Cape-to-Cape: Over Europe and Africa in an Open-Air Biplane

JohanToday at noon, Johan Wiklund will put on his leather cap and goggles, start his open-air biplane, and leave Stockholm bound for Cape Town. Wiklund is normally at the controls of an Airbus as a captain with SAS, but he’ll spend the next two months piloting a 1935 de Havilland DH60 Moth. Wiklund’s Cape-to-Cape flight will be trackable on Flightradar24 with registration filterSE-AMO“.

We will be tracking SE-AMO through ADS-B and a satellite link. As he will be flying around 1000-1500 feet for much of the trip, the ADS-B coverage will be very limited. When ADS-B coverage is lost we will track the flight via a satellite link that is slightly delayed (1-2 minutes). This satellite link does not provide us with altitude data, so when tracking with the satellite (T-SPOT1) altitude will automatically be set to 2500 feet.

We sat down with Wiklund before he departs Stockholm to learn more about his journey.

Why are you flying Cape-to-Cape? What are your goals for the flight?

This is about making dreams come true. My dreams are always filled with challenges. This “cocktail” also has the romance of flying in it. Who wouldn’t want to fly over Africa low level in an open cockpit biplane and get a feeling how the 1920s and 30s Indiana Jones-era would have felt like!? I feel lucky that I have a chance to do this and that I was able to grab the opportunity in mid life!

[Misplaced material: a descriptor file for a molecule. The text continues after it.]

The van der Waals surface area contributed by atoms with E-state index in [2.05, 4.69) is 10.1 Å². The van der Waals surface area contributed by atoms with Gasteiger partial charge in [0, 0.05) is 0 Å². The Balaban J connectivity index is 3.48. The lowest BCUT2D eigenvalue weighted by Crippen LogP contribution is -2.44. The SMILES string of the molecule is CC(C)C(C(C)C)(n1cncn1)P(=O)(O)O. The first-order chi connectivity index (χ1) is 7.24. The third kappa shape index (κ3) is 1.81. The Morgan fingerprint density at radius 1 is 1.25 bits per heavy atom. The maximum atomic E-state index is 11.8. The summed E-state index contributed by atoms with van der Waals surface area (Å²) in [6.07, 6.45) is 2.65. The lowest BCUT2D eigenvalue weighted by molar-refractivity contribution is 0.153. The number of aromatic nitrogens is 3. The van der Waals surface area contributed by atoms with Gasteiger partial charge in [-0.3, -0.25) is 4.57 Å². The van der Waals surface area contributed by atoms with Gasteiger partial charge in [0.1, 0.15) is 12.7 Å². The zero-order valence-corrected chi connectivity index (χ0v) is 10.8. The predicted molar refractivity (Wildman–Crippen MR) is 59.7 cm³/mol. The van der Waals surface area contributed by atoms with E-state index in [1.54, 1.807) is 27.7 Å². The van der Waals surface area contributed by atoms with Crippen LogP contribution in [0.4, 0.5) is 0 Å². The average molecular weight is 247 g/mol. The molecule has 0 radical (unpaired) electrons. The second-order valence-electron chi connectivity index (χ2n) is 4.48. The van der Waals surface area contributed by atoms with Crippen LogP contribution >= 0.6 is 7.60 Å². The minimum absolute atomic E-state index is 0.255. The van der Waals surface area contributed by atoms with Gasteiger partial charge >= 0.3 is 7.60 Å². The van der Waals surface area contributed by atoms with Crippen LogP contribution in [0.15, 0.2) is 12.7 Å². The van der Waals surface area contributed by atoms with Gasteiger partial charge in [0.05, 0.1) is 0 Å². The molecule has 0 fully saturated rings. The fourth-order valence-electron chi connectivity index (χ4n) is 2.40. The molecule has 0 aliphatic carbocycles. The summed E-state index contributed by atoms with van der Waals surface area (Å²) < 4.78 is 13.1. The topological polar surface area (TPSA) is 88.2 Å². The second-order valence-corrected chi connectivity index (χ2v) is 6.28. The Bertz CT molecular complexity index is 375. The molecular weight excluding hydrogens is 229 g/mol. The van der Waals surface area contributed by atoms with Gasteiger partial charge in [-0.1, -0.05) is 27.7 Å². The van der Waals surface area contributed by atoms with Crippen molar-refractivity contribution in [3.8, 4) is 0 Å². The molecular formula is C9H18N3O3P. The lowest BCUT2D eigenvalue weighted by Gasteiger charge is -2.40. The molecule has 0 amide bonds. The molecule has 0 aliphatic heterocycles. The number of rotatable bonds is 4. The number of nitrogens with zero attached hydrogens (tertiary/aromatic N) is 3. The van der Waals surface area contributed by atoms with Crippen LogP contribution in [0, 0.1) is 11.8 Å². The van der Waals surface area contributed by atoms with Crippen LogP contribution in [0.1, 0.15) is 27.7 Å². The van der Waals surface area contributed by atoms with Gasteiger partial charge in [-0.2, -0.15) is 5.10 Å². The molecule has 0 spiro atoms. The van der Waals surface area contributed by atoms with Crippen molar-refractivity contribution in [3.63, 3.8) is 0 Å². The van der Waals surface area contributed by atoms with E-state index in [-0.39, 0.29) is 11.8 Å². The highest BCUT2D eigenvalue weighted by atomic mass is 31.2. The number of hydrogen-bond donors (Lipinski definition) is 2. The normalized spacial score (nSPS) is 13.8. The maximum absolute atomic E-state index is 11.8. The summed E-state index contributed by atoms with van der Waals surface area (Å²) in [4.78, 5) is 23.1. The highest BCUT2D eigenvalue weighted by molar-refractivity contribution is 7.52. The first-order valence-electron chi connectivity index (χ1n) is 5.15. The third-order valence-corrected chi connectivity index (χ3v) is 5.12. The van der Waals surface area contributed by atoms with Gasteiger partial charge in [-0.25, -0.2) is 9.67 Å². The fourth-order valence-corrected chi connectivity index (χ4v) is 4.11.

What route will you fly? How long will it take you to complete the journey?

About 2 months through two continents.

Ed. note: You can view Wiklund’s planned route below.

Tell us about the aircraft?

It’s an English biplane from 1935 by de Havilland. Model DH60 in wood and cloth and a Gipsy Major 1 at 130 hp up front. All original.

The instrument panel on Wiklund's DH60 Moth.

The instrument panel on Wiklund’s DH60 Moth.

What are some of the unique challenges flying this type of aircraft on such a long trip?

This aeroplane doesn’t fit in the modern airspace. Fuel might be difficult to find. I use ordinary petrol but that is getting scarce at big airports only using kerosene.

What will be the most difficult part of the flight?

Through Egypt, Sudan and Ethiopia.

How have you prepared for the flight?

By getting into history and finding out how they did it in the past. I have maintained old airplanes and flown them a long time to get experienced. By networking and being friendly to the surroundings and getting to know things that are difficult to google.

Where will people be able to find updates about your progress?

My homepage at CapetoCape.net will be updated regularly. You can follow live flights on Flightradar24.com by searching for registration SE-AMO. You can also get updates on Facebook, Twitter, and Instagram.